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Toughie 1865

Toughie No 1865 by Petitjean

Hints and tips by Gazza

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BD Rating – Difficulty **Enjoyment ****

We continue to be entertained by puzzles from the late John Pidgeon over a year after his untimely death. I thought that this was one of his gentler ones but as enjoyable as ever.

Please leave a comment telling us how you fared and what you thought of it.

Across Clues

1a Singer whose name is broadly synonymous with ‘Hot Stuff’ (4,6)
RUBY MURRAY – we’re in the realm of Cockney rhyming slang here. The ‘hot stuff’ is what you might go for at an ethnic restaurant.

ARVE Error: need id and provider

6a Run out of time in financing old car (4)
HEAP – remove the abbreviation for run from a distinct period of time and insert what’s left in a method of financing something over a period of time rather than all at once.

9a Less than total abstainer tipples still (5)
INERT – hidden in the clue.

10a Licence or otherwise accommodate (9)
RECONCILE – anagram (otherwise) of LICENCE OR.

12a It clawed skirt calamitously prompting unexpected disruption (7,6)
WILDCAT STRIKE – an anagram (calamitously) of IT CLAWED SKIRT.

14a Prune round half of terraced formal garden (8)
PARTERRE – a verb to prune contains half of the word terraced.

15a Look at His Excellency, but not stand (6)
LOATHE – string together an exclamation meaning ‘look!’, AT and the abbreviation for His Excellency.

17a Outdo former journalist describing church (6)
EXCEED – a prefix meaning former and the usual abbreviation for a journalist contain one of the abbreviations for church.

19a Broken axe buried in cartoon villain — one caught with bad blood (8)
TOXAEMIC – an anagram (broken) of AXE goes inside the name of a cartoon villain then we finish with the Roman numeral for one and the abbreviation for caught.

ARVE Error: need id and provider

21a Show in a true light and you almost delight some for a change (13)
DEMYTHOLOGISE – an anagram (for a change) of YO[u] DELIGHT SOME.

24a Writer visiting Georgia linked with fashionable European material (9)
GABARDINE – a literary word for a poet follows the abbreviation for the US State of Georgia. After that we need an adjective meaning fashionable or trendy and an abbreviation for European.

25a Colossus made by Venetian artist ousting second one in Rome (5)
TITAN – start with an old master of the Venetian school and remove the second occurrence of the Roman numeral for one.

26a Fizzy drink leaders in search of diversification are … (4)
SODA – leading letters in four words.

27a … making boozy crouton dip (10)
PRODUCTION – an anagram (boozy) of CROUTON DIP.

Down Clues

1d Person that fabricates mounting for a transport system (4)
RAIL – reverse someone who fabricates or embellishes.

2d Unruly row about last of ale in pub leading to historic set-to (4,3)
BOER WAR – an anagram (unruly) of ROW contains the last letter of ale and all that goes inside another word for pub.

3d Temperature in meter located somehow with this instrument (5,8)
METAL DETECTOR – insert the abbreviation for temperature into an anagram (somehow) of METER LOCATED.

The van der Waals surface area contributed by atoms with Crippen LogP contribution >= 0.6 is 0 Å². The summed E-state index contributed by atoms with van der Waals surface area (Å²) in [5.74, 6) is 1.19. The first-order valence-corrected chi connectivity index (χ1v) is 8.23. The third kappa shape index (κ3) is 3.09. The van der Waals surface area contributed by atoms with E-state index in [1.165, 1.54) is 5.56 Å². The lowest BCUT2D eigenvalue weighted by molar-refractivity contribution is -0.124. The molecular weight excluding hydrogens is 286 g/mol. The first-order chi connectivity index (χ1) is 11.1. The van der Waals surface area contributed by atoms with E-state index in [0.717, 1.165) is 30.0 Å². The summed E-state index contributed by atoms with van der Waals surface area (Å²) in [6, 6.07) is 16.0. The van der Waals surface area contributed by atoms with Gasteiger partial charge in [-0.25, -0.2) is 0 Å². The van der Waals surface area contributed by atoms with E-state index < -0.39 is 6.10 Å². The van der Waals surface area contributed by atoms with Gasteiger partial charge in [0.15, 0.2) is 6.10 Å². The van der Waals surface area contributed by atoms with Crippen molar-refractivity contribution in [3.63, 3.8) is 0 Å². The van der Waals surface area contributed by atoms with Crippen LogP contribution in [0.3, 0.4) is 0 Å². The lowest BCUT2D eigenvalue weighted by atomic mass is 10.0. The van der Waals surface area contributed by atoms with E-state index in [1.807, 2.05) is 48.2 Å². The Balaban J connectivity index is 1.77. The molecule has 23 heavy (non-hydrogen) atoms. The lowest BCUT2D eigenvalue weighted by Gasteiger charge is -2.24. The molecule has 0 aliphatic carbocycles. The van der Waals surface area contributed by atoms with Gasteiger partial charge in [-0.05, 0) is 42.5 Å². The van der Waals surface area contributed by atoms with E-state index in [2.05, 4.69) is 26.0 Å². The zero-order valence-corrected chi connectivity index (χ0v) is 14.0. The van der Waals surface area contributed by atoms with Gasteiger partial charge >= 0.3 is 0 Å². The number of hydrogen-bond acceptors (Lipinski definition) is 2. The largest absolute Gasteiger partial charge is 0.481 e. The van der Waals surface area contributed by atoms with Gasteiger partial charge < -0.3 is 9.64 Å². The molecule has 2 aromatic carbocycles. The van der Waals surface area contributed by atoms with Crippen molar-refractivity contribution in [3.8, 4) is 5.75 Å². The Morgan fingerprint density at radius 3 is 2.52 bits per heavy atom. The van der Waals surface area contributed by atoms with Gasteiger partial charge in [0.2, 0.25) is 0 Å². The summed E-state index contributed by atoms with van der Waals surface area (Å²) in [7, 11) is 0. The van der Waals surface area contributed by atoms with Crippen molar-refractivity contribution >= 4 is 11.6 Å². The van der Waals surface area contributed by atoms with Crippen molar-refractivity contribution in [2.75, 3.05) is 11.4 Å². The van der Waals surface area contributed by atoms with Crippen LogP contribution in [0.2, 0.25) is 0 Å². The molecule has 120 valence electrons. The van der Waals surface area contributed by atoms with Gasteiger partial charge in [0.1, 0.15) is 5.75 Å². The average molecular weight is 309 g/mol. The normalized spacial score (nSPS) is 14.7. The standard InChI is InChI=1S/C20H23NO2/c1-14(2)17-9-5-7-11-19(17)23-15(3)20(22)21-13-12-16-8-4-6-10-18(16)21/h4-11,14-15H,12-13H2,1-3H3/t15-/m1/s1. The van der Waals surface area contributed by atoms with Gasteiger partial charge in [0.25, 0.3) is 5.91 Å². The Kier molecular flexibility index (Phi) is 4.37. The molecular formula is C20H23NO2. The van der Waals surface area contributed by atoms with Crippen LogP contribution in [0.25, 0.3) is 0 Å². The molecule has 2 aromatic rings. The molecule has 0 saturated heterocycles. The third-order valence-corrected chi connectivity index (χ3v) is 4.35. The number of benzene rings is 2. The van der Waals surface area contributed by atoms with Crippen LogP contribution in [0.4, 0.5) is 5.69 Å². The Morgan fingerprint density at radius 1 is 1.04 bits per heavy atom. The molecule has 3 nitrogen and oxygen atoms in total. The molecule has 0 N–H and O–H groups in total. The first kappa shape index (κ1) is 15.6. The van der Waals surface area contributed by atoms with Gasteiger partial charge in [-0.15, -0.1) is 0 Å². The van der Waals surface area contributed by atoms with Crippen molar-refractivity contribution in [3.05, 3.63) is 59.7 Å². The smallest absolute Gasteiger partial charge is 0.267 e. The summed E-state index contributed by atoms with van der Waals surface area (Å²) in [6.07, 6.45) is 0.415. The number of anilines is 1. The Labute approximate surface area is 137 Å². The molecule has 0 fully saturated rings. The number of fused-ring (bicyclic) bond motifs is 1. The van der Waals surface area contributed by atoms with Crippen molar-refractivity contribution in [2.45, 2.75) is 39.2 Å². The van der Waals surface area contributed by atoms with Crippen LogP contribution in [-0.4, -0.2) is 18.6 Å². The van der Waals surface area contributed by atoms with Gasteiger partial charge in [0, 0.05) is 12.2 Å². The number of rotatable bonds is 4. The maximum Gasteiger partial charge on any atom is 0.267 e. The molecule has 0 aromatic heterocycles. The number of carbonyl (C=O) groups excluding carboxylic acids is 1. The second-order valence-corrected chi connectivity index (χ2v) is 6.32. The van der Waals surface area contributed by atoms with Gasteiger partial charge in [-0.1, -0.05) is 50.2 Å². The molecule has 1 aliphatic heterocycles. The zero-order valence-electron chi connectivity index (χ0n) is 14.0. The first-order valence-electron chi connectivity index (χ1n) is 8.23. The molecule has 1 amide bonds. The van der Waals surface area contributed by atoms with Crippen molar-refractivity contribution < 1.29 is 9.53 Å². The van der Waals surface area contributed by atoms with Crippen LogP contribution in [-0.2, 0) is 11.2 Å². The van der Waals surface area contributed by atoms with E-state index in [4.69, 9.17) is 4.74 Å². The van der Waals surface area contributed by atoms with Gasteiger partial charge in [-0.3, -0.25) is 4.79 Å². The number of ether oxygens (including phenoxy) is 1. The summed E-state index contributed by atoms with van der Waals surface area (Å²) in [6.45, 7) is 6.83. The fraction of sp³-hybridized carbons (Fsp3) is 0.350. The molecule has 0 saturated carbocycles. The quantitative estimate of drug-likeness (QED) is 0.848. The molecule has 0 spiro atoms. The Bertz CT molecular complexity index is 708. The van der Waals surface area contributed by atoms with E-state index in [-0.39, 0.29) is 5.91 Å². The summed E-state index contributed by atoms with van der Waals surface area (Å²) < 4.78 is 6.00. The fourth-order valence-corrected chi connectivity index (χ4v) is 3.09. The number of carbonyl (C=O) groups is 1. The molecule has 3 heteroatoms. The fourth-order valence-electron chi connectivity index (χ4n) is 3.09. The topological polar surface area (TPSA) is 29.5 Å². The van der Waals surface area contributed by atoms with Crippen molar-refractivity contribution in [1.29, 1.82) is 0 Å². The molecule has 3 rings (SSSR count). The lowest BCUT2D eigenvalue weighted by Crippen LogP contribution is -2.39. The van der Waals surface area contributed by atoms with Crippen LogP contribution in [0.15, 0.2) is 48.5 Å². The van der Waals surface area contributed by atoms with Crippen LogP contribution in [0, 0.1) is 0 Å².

4d Tape beforehand lacking power — go for another take (8)
RERECORD – remove the abbreviation for power from a verb meaning to tape in advance.

5d Like firm going on top of turf here? (5)
ASCOT – hitch together a conjunction meaning like, the abbreviation for a firm and the top letter of turf.

7d Elton not performing accepts it is arrogant (7)
ELITIST – remove the adverb meaning performing from Elton and insert ‘it is’.

8d Transfer in small change — that’s favourite (10)
PREFERENCE – a verb to transfer or pass across goes inside some small change.

11d Antisocial nit abroad, like a Little Englander? (13)
NATIONALISTIC – an anagram (abroad) of ANTISOCIAL NIT.

13d A very soft goal before time over side from Skegness — they’re hanging on (10)
APPENDAGES – knit together five bits as follows: A, the abbreviation for very soft, a goal or target, a word for a period of time and the letter at one side (or the other) of Skegness.

16d Decline cooked duck egg (2,2,4)
GO TO SEED – a verb meaning cooked or prepared, the letter resembling a duck at cricket and another word for an egg or reproductive cell.

18d One-time spin doctor two Labour leaders abandoned departs temporary overnight accommodation (4-3)
CAMP-BED – start with the surname of the most famous Labour spin doctor, drop the leading letter of Labour twice then append the abbreviation for ‘departs’.

20d Graduate tires out-of-sorts Italian masters (7)
MAESTRI – two letters signifying an arts graduate are followed by an anagram (out-of-sorts) of TIRES.

22d Cockney stocking- and basket-maker (5)
OSIER – this is how a maker of stockings would sound in the East End of London.

23d Soon rain-bound now and again (4)
ANON – alternate letters from the second word of the clue.

I liked 1a, 5d, 11d and 22d but my favourite is 6a. Which ones feature on your list?

26 comments on “Toughie 1865

  1. The cockney rhyming slang in 1a defeated me , but I also hadn’t heard or didn’t remember of the singer.
    All the anagrams helped.
    15a is my favourite .
    Thanks for unraveling 18d , Gazza .
    Still grateful to the late Petijean .